Wednesday, October 27, 2010

Loss of Innocence

Following his Loss of Innocence collection, Kinder Aggugini was guilty as charged to inaugurate Macy’s designer collection February 2011.  Watch out Frankie Stein, you and your Monster High buddies no longer have the darkest outfits on the block.

Kinder Aggugini has taken little pretty children’s dresses, opened them up at the seams and inserted darker fabrics. He may have had Leigh Bowery’s performance on the mood board when choosing the macabre and juxtaposing fabrics.

Will Frankie Stein’s cut-out fabric be too unbearable for the lightness of the princess’s dresses? Or will the doll spring dresses be too innocent for the Monster High society?

Kinder Aggugini's S2010 collection
Photo credit:

Monday, October 25, 2010

SUPER: “One year later”


Blazer buttoned, tie straightened, maroon beret fixed. The ensemble of the Halloween costume pays tribute to the person who writes nothing but stylish films.

Yiba Jaba
What’s the secrete, Wes Anderson?

Mr. Anderson
The secret?

Yiba Jaba
Yeah. You look like you’ve got it all figured out.

Mr. Anderson
I don't know. I think you just gotta find something you love to do,
then do it for the rest of your life.

From Spoke Art's show in San Francisco: Spoke Art
Best blog anniversary gift from Spoke Art: 

Wednesday, October 13, 2010

Tradition, Innovation and Translation

The fashion of tomorrow has always seemed more lovely than the fashion of today to the “king of fashion”, Paul Poiret  in the 30s. Poiret would find the upcoming show in Barbican endeavoring to convey the same type of loveliness. The oxymoronically titled exhibit—Future Beauty: 30 Years of Japanese Fashion—opens in London this week featuring designers including Issey Miyake, Rei Kawakubo, Yohji Yamamoto and Junya Watanabe, etc.

The galleries are arranged into four sections: In Praise of Shadows; Flatness; Tradition and Innovation and Cool Japan.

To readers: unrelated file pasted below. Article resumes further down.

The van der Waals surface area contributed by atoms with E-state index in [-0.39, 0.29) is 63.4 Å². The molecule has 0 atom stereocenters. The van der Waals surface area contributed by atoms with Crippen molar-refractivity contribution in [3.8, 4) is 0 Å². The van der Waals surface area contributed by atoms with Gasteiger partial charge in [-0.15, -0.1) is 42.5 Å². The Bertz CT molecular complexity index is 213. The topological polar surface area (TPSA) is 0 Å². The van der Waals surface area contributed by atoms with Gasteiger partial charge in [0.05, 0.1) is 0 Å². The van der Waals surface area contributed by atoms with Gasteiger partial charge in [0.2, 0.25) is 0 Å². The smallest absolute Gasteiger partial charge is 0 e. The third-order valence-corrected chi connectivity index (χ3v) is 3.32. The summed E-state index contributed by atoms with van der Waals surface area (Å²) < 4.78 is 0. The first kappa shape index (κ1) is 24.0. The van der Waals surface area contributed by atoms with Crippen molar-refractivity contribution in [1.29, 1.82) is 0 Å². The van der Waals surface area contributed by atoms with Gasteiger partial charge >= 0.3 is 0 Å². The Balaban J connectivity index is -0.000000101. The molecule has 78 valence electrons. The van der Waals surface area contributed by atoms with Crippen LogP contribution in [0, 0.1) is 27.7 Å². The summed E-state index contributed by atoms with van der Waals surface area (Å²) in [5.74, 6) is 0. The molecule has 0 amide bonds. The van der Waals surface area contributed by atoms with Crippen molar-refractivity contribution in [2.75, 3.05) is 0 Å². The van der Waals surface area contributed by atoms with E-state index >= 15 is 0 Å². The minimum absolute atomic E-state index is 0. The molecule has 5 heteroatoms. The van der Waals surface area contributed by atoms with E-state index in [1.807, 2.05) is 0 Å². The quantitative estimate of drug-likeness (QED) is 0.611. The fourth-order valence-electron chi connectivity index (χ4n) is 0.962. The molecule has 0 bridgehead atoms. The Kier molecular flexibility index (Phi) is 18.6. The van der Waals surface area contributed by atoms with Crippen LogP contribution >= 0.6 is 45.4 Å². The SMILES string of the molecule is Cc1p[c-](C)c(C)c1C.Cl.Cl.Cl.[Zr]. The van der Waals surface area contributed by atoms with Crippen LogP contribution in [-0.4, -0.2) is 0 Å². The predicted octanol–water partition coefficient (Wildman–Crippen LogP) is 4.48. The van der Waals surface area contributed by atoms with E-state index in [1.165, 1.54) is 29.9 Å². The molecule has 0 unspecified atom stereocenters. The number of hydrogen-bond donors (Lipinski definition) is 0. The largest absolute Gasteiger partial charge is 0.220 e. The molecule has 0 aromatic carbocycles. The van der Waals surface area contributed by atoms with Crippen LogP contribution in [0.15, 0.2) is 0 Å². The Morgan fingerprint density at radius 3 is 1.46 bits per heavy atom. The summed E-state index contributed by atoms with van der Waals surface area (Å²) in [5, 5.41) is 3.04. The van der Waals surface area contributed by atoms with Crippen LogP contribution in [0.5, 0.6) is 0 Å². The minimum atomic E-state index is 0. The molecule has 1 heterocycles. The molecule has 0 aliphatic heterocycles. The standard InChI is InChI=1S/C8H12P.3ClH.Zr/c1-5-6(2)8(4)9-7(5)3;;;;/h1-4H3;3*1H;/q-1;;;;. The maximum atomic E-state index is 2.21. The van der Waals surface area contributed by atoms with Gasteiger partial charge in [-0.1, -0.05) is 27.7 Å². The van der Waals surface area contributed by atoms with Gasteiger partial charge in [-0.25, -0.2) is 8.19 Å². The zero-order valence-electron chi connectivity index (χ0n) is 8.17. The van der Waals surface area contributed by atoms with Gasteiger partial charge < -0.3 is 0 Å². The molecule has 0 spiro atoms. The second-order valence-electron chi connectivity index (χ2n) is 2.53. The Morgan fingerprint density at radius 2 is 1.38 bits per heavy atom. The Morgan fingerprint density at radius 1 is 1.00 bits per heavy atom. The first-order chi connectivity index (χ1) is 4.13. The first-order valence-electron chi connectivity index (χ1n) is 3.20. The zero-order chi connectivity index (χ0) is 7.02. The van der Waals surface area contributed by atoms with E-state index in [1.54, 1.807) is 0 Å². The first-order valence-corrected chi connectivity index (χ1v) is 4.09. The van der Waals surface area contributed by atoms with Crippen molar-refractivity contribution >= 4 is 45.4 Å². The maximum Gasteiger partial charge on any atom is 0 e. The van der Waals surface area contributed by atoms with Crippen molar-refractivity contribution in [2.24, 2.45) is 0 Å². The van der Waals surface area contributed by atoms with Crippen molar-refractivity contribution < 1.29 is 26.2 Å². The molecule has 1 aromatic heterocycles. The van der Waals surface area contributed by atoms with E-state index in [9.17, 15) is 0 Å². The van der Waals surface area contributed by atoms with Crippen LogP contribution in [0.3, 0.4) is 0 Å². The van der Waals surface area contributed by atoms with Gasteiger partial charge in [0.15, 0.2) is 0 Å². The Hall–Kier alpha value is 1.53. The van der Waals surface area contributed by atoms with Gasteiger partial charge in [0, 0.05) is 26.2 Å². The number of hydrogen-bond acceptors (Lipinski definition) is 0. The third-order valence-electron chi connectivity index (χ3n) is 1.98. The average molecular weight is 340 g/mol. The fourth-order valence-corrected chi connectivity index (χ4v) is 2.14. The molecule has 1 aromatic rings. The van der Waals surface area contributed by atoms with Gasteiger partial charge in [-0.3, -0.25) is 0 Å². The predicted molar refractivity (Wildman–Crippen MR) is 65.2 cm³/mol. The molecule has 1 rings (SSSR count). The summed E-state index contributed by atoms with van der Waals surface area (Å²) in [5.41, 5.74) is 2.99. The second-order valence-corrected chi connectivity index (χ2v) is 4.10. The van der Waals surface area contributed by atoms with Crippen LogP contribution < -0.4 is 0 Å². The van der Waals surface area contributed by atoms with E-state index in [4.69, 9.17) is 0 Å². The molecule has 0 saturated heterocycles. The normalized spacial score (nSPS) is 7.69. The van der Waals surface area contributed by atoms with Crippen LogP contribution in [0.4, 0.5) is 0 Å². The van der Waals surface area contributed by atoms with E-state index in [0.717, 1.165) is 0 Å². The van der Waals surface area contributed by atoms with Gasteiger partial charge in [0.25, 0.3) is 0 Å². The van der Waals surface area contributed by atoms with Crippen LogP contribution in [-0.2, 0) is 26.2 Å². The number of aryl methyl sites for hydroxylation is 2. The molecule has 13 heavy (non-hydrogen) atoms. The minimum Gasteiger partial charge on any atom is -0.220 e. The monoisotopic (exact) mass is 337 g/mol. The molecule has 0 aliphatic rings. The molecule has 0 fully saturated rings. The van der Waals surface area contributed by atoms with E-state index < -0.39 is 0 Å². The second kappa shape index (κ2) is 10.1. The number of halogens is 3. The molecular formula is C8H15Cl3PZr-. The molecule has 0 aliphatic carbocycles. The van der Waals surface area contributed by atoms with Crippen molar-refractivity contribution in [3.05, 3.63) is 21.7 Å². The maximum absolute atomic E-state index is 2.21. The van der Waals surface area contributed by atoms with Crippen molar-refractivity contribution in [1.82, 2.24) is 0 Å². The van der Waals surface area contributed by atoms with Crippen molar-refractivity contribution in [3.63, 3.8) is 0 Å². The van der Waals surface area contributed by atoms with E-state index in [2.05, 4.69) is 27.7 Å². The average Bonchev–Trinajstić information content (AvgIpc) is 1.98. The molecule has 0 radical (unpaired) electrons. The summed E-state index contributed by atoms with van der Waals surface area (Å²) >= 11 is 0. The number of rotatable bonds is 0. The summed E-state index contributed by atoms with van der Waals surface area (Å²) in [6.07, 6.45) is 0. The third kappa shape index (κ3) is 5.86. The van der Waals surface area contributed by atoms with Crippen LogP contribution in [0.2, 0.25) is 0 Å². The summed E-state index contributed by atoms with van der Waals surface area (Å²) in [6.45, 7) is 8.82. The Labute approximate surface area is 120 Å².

Do not expect a delivery of Japanese tradition as interpreted in Paul Poiret or Alexander McQueen or Quentin Tarantino who employed the language of orientalism. The non-Japanese designers inspired by the kimono create theatrical possibilities of visual effects, but the translation seems, insistently, a bit word-for-word. Rei Kawakubo’s monochromatic black may not indicate much Japanese revitalization. In her ingenious world however, Kawakubo is holding a Hattori Hanzō sword of creation and fighting the battles she wants to fight.

Reference: interviewmagazine

 Paul Poiret's kimono inspired dress, and kimono coat
Björk in McQueen's kimono
Photo credit: xolondon

 Quentin Tarantino in tuxedo-kimono

Irving Penn's queen Amidala in kimono

Friday, October 1, 2010

Fruit Faces

 Photo credit:

Portraying the direction for his Z Spoke line, Zac Posen was never ambiguous-- “for the hipster who has grown up and gone to work”. The idiosyncratic, if not childish, illustration by Daisy de Villeneuve might help Zac Posen to bring out the little kooky sensibility from the bottom of the heart of those grown-ups.

The collaboration of Daisy de Villeneuve and Zac Posen resulted an off the wall S/S 2011 collection of Z Spoke. The communication between the British illustrator and the American designer must have gone well enough to shun any “he said, she said” moment.

Having Peter Blake as a family friend, is it possible that Daisy de Villeneuve, delivering Zac Posen’s idea of fruit faces with the distinctive felt-tip pen, was inspired by Sgt. Pepper’s faces?

 Photo credit: Vogue UK